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Comments about ‘How does religion influence beliefs about end-of-life care?’

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Published: Saturday, June 21 2014 8:45 a.m. MDT

Updated: Monday, July 28 2014 10:54 a.m. MDT

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10CC
Bountiful, UT

The general religious value of supporting life is a good one. Faith gives hope, which is a positive ingredient in people recovering from serious illness.

However, extending life when the outcome is known and the prognosis is terminal is very, very expensive, and a prime reason why we spend almost 20% of our GDP on healthcare (while not getting everyone treated).

Maybe there could be a "two-tier" coverage model:

1. for insurance companies and Social Security there could be a point where additional payment is not required, as the cost of extending life another two weeks runs well past $100,000 (for example)

2. Past that point churches or other charities could pick up the costs, where medical science has determined the outcome is certain, and terminal.

A Scientist
Provo, UT

I attend weekly LDS meetings, but I strongly support "death with dignity". I guess I'm an anomaly.

I know of no scriptural or doctrinal prohibition against death with dignity (not that it would matter to me if there was).

ordinaryfolks
seattle, WA

If we truly value one's right to practice their religious or irreligious beliefs, then there would be no controversy over end of life decisions.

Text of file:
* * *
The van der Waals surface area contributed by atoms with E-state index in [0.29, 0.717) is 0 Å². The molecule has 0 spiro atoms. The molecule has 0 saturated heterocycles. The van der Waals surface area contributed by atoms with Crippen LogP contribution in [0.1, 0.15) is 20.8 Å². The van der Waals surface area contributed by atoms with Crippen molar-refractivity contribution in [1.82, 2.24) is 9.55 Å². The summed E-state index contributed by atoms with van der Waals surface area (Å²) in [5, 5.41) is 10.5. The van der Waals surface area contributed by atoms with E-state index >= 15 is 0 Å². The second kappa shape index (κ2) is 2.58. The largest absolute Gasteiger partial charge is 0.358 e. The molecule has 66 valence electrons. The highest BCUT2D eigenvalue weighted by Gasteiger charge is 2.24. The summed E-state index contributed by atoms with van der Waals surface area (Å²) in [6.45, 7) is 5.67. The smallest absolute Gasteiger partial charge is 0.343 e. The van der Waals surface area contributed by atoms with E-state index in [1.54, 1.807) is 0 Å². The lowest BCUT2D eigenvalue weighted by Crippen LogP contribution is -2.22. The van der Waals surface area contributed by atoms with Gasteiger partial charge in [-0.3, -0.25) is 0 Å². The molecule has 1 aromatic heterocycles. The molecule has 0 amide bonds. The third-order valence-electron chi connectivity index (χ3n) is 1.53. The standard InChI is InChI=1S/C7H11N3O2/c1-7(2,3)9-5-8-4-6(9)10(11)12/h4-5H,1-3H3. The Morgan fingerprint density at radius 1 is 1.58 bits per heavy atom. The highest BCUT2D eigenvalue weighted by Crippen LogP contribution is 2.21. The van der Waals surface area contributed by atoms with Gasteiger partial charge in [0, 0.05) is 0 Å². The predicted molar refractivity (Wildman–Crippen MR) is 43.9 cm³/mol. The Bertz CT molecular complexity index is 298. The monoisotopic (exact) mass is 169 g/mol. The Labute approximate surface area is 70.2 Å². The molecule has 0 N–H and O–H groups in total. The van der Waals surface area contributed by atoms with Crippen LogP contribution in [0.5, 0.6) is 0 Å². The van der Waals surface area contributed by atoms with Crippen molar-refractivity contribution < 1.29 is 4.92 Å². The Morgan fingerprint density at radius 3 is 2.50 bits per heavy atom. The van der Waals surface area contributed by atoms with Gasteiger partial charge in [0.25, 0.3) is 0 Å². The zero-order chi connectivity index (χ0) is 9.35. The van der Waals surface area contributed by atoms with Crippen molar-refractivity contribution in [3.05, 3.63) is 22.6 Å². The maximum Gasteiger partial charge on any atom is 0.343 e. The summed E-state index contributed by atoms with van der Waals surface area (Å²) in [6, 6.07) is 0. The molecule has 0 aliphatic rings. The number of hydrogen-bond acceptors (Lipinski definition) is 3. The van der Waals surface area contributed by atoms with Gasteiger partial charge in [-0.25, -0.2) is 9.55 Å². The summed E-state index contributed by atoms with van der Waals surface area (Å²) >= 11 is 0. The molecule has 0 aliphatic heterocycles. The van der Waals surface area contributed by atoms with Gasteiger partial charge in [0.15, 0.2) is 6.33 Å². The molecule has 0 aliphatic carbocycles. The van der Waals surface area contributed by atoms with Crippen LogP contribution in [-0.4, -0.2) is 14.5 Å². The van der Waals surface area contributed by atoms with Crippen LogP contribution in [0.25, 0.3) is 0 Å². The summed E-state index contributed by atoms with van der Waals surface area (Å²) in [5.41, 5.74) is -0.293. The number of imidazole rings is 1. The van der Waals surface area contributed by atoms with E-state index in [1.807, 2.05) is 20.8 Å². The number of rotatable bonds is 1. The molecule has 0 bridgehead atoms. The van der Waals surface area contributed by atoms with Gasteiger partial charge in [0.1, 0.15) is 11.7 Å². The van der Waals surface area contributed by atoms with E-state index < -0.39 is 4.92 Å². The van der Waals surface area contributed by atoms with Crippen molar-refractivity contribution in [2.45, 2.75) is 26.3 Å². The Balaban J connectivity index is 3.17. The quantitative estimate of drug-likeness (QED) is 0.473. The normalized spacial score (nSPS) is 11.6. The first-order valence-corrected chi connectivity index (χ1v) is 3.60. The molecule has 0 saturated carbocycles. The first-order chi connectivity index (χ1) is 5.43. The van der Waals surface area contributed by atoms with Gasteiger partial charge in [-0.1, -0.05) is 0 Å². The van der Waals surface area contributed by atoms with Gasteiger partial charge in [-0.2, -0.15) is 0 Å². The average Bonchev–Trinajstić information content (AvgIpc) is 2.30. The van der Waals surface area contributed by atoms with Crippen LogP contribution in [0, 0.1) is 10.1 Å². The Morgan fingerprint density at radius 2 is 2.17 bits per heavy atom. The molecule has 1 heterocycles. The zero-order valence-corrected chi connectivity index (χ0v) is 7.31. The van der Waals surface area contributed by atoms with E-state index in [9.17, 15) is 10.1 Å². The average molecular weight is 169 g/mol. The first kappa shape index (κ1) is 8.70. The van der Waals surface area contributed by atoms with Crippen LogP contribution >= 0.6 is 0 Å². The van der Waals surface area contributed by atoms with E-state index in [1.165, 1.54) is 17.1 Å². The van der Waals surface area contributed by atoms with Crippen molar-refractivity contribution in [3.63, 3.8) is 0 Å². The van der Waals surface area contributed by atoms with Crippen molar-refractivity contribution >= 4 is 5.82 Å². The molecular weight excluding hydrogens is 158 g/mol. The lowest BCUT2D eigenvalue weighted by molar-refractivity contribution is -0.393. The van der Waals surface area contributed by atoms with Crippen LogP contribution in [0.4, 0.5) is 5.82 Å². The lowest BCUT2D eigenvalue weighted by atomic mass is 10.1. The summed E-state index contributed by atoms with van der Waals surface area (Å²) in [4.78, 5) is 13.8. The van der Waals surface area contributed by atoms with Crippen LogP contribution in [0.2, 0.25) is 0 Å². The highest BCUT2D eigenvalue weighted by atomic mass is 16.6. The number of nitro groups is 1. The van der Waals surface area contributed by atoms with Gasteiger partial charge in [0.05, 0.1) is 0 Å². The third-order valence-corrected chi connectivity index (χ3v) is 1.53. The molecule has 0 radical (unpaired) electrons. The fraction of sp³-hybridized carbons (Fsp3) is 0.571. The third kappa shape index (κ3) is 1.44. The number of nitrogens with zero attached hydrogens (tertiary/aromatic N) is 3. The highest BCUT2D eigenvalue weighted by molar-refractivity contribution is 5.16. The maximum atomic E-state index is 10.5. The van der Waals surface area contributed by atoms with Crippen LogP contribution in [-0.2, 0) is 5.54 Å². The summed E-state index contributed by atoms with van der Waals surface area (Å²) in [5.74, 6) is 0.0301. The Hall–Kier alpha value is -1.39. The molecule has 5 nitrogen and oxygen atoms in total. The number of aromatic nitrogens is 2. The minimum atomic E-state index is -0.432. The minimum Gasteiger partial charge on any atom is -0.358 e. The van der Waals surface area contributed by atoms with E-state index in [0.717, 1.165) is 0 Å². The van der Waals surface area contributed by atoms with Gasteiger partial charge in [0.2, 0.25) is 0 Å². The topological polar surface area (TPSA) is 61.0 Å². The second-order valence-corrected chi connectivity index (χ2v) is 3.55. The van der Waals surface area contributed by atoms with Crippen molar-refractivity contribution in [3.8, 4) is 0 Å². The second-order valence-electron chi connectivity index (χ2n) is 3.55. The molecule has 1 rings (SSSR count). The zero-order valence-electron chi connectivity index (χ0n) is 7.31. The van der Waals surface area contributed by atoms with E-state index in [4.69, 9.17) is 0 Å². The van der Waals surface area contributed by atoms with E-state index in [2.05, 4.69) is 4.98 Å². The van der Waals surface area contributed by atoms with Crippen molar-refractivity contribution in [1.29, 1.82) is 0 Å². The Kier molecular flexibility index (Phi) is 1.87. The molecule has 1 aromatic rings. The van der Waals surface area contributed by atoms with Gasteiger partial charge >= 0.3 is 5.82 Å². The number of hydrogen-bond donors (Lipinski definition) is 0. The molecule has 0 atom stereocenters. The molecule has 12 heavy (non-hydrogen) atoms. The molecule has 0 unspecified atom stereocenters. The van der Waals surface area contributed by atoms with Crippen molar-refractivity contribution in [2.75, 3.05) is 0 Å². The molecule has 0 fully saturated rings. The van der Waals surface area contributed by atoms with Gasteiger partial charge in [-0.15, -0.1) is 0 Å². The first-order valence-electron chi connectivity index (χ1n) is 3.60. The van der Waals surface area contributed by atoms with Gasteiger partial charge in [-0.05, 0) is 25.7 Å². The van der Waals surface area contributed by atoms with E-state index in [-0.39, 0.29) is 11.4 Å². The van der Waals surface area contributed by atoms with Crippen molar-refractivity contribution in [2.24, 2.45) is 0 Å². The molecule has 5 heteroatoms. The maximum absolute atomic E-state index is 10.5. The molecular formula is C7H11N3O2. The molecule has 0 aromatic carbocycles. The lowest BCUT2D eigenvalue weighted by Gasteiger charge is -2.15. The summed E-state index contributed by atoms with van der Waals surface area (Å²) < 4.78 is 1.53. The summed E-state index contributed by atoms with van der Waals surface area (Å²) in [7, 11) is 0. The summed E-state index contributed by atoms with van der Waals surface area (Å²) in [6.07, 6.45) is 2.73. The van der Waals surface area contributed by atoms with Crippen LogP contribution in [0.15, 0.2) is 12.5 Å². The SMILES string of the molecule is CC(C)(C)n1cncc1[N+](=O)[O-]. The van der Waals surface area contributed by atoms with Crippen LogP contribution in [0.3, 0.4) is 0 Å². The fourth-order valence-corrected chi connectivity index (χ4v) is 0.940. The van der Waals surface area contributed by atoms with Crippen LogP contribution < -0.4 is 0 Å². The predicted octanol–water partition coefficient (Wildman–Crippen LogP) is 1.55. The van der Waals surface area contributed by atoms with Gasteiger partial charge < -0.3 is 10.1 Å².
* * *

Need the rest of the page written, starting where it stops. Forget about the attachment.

If someone who is not going to recover in advance wishes to have his/her life continued, it ought to be their choice. No church should interfere. Unfortunately for most of us, the Catholic Church in America controls a great many hospitals. And physician assisted suicide or any other measure that ends life is strictly forbidden.

Hope I am at home in the end so that my wishes will be carried out.

Hutterite
American Fork, UT

As often as not, makes it worse I expect.

JoeBlow
Far East USA, SC

It is very easy to want extraordinary and expensive measures when dealing with end of life issues, when it is someone elses $$.

Medicare is going broke. Anyone who takes a look at how to make Medicare solvent, would very quickly focus on the amount of money spent in the the last 6 months of a patients life.

Harsh reality is that we DO need some form of Death panel.

Karen R.
Houston, TX

In my experience, religion has led some to believe they have the right to override the beliefs and wishes of the dying and this only prolonged suffering. The believers were quite satisfied, though. By interfering they had kept alive their bid to get to heaven.

Make sure you put your end-of-life wishes in writing.

let's roll
LEHI, UT

This isn't about "death panels." The question was whether a doctor should be able to end a patient's life upon the request of the patient (or their family if incapacitated).

I attend church every week and frankly while I understand the results on some level, if your faith includes a belief in agency, I can't see why you'd want to prevent a doctor from fulfilling the wishes of a dying patient or the patient from having the ability to decide when to end his/her pain.

BTW, while I trust that The Scientist does attend church every week with his beloved, I have no doubt that he'd poll outside the norm for the weekly church going demographic on most questions. I happily join him on this one.

gmlewis
Houston, TX

I was surprised that nobody mentioned the Hospice option. I've sat at the dying bedside of both my parents and my father-in-law under hospice, and this merciful service is wonderful. The final costs are not catastrophic, and they were quite capable of ensuring the patient's comfort to the end.

Once the patient comes under hospice control, the suffering just stops. No more heroic measures, surgeries, therapy, or any other medical effort are required to prolong life. The one goal is to replace pain with peace.

In each case, the hospice workers treated my family with both skill and love in a home-like environment. Nurses and doctors joined clergy and family members in praying for the patients and family as the dying loved ones quietly slipped into eterity.

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